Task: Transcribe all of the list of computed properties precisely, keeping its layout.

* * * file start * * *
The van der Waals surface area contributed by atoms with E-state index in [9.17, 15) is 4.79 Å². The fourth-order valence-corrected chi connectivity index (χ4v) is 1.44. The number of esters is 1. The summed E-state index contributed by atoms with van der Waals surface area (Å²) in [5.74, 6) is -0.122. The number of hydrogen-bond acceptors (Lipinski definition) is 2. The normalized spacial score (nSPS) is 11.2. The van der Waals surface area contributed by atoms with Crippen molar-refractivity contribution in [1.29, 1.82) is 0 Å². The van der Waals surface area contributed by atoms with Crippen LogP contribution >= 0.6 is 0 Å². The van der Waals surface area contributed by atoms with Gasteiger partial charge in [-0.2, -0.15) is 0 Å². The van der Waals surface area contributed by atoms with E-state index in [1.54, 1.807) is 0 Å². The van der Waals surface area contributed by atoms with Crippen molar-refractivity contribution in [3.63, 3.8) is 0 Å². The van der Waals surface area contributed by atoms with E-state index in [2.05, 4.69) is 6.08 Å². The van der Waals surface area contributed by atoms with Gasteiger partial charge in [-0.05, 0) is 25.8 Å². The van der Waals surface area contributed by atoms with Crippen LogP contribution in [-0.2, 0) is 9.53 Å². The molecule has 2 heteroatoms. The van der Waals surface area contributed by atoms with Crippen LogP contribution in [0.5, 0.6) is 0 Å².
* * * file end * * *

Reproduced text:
The van der Waals surface area contributed by atoms with E-state index in [9.17, 15) is 4.79 Å². The fourth-order valence-corrected chi connectivity index (χ4v) is 1.44. The number of esters is 1. The summed E-state index contributed by atoms with van der Waals surface area (Å²) in [5.74, 6) is -0.122. The number of hydrogen-bond acceptors (Lipinski definition) is 2. The normalized spacial score (nSPS) is 11.2. The van der Waals surface area contributed by atoms with Crippen molar-refractivity contribution in [1.29, 1.82) is 0 Å². The van der Waals surface area contributed by atoms with Crippen LogP contribution >= 0.6 is 0 Å². The van der Waals surface area contributed by atoms with Gasteiger partial charge in [-0.2, -0.15) is 0 Å². The van der Waals surface area contributed by atoms with E-state index in [1.54, 1.807) is 0 Å². The van der Waals surface area contributed by atoms with Crippen molar-refractivity contribution in [3.63, 3.8) is 0 Å². The van der Waals surface area contributed by atoms with E-state index in [2.05, 4.69) is 6.08 Å². The van der Waals surface area contributed by atoms with Gasteiger partial charge in [-0.05, 0) is 25.8 Å². The van der Waals surface area contributed by atoms with Crippen LogP contribution in [-0.2, 0) is 9.53 Å². The molecule has 2 heteroatoms. The van der Waals surface area contributed by atoms with Crippen LogP contribution in [0.5, 0.6) is 0 Å².